Bodyline politics

By Jonathan Bradley in Newcastle, Australia

5 July 2011


Bill Woodfull facing Bodyline bowling at the 4th test in Brisbane, 1933

Pictured: Congress negotiates over the debt limit

In 1932 and 1933, the English cricket team toured Australia. The series of games between the nations would become famous for England's bodyline bowling tactic, a strategy designed to neuter the great Australian cricketer Donald Bradman by targeting the batsman's body rather than the wicket. (Americans: Think of a pitcher deliberately trying to hit a batter.) Bodyline was controversial enough to become the basis for a diplomatic incident between the UK and Australia, and the sentiments it stirred are aptly summed up by the words Australian captain Bill Woodfull spoke to the English tour manager Pelham Warner.

"There are two teams out there," said the Australian. "One is playing cricket. The other is making no attempt to do so."

In American politics right now, there are two parties. The Democrats are trying to govern the country. The Republicans are making no attempt to do so.

If you read this blog fairly consistently, you probably have a pretty good idea of where I'm coming from with my political views. I don't try to hide them, but nor do I try to premium them. I usually find it more interesting to understand what is happening in America than to try to argue for my preferred policy outcomes; after all, that government is not mine. I agree with what Frank Rich wrote in his final column as a New York Times opinion writer: "I do have strong political views, but opinions are cheap. Anyone could be a critic of the Bush administration. The challenge as a writer was to try to figure out why it governed the way it did — and how it got away with it for so long — and, dare I say it, to have fun chronicling each new outrage."

So I genuinely believe that criticizing the current Republican party is an act of analysis, not partisanship. The left, of course, does not have a problem complaining about the GOP, but thoughtful figures on the right have begun to do so as well over the past few years. Conor Friedersdorf and Ross Douthat have both voiced strong critiques of the American right. David Frum is particularly famous for his recent denunciations of the party. Andrew Sullivan and Fareed Zakaria have attacked the party's conservatism. And now, David Brooks may be added to the list:

In Brooks's column today, he concludes that the GOP "may no longer be a normal party" and that it is infected by a movement that has "no sense of moral decency":

The members of this movement do not accept the logic of compromise, no matter how sweet the terms. If you ask them to raise taxes by an inch in order to cut government by a foot, they will say no. If you ask them to raise taxes by an inch to cut government by a yard, they will still say no.

The members of this movement do not accept the legitimacy of scholars and intellectual authorities. A thousand impartial experts may tell them that a default on the debt would have calamitous effects, far worse than raising tax revenues a bit. But the members of this movement refuse to believe it.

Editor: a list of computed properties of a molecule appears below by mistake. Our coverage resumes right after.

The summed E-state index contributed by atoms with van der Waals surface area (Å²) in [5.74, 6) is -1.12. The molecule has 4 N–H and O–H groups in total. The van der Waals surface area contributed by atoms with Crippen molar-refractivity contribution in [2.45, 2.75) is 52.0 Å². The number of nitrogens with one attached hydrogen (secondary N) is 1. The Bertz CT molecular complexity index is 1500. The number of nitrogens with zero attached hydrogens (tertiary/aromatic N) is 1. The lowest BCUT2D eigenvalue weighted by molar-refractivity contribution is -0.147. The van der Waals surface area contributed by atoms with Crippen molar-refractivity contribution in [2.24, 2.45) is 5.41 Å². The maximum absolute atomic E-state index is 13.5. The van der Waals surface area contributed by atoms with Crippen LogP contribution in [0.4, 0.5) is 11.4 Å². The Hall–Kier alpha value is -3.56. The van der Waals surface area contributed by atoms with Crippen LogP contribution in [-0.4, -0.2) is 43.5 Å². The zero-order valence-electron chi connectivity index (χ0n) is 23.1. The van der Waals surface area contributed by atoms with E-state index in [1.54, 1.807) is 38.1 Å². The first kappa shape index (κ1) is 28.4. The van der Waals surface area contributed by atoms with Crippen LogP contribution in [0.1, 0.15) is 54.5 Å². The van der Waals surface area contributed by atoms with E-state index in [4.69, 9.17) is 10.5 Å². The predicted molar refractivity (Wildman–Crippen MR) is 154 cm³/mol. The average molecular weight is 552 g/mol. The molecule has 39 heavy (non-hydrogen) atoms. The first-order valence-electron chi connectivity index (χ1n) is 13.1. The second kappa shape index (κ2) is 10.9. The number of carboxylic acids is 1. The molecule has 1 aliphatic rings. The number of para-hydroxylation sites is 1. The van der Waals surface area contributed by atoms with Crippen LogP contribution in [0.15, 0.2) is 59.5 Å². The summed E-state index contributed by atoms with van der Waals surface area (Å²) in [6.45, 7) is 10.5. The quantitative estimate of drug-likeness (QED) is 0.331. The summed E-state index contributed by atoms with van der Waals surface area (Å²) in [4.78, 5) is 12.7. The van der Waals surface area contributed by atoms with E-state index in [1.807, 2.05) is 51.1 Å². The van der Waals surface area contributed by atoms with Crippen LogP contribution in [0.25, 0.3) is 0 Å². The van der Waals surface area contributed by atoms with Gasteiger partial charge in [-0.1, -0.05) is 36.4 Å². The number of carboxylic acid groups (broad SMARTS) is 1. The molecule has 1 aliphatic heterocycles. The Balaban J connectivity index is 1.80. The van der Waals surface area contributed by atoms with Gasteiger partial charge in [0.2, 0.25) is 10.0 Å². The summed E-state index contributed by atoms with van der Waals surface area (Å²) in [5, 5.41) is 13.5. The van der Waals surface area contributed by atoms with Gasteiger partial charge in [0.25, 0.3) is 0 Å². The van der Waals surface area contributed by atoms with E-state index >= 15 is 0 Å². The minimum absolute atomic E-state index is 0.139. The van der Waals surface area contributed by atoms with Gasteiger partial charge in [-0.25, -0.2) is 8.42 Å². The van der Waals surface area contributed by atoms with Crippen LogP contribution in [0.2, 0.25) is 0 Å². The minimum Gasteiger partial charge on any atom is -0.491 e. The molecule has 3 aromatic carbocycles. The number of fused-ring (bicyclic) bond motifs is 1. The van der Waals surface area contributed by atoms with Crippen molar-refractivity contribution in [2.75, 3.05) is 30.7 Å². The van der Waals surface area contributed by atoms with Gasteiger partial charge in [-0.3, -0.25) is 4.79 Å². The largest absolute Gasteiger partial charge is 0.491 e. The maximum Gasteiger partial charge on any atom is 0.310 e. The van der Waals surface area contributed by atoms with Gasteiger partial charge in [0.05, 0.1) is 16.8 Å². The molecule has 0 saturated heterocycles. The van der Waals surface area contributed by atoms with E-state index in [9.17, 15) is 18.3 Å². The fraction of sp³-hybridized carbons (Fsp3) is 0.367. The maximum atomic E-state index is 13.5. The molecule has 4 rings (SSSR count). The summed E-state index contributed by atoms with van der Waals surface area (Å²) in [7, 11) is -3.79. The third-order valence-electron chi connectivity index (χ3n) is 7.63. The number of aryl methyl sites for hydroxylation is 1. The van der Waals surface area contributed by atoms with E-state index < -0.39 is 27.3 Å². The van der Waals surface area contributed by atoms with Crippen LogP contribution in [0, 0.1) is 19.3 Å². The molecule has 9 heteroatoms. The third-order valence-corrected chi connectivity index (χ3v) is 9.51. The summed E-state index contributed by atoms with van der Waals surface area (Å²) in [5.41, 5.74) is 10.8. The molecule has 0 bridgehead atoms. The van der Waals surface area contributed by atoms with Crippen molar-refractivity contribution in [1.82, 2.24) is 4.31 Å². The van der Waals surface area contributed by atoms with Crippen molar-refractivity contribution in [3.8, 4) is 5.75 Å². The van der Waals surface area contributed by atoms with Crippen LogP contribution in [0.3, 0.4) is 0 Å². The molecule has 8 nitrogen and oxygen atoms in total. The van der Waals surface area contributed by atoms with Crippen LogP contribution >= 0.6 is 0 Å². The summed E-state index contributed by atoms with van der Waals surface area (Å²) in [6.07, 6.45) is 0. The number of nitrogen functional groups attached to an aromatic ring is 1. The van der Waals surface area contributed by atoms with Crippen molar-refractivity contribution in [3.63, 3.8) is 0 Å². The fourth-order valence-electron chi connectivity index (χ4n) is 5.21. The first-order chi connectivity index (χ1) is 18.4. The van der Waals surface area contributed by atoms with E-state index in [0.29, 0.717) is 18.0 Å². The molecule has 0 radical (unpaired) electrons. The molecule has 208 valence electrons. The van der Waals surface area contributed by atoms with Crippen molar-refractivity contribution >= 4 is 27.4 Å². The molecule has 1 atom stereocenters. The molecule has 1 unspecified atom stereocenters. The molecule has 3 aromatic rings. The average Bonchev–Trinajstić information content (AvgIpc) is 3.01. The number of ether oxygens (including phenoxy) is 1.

This tack from Brooks may not surprise some. He is known as the one conservative who liberals like, though I believe that reputation arises more from his style than his politics. Nonetheless, these are extraordinary remarks from a columnist who is more diffident than fiery, who favours drawing people into his broad national consensus rather than exiling them as villainous. And they are correct.

Brooks is talking specifically about the negotiations regarding raising the debt limit. The Obama administration is now offering to cut entitlements, but Republicans still refuse to negotiate — even though the Democrats have downgraded their pitch for tax increases to mere cuts in expenditures made through the tax system

This is either an irresponsible negotiating tactic or economic insanity induced by a party that has convinced itself default doesn't matter. (n.b.: Default does matter.) I still consider that the conservative side of politics, and the Republican party itself, has sufficient sobriety to ensure a deal is reached eventually, but as each day passes, that looks more likely to be a false hope. Even more troubling, Republicans appear to genuinely believe their ruthless cuts represent the wishes of an American people that are nowhere near that conservative. It is true that every election winner claims a mandate, but equally, an election win does not mean the public approves of every policy a party might like to implement.

Should Republicans succeed in scuttling a deal, Brooks has a theory:

If the debt ceiling talks fail, independent voters will see that Democrats were willing to compromise but Republicans were not. If responsible Republicans don’t take control, independents will conclude that Republican fanaticism caused this default. They will conclude that Republicans are not fit to govern.

This displays an admirable confidence in democratic accountability, and I'd like to share it. I know, however, that throughout history, presidents have been awarded more credit than they deserve for the successes on their watch, and have accordingly received more blame than warranted for the failures. If the worst comes to the worst, I hope Brooks is right, and the electorate will correctly judge that one side is making no attempt to play cricket.

Tags: Bill Woodfull, Bodyline, Congress, Conservatives, Cricket, David Brooks, Debt Ceiling, Republican Party, Sports

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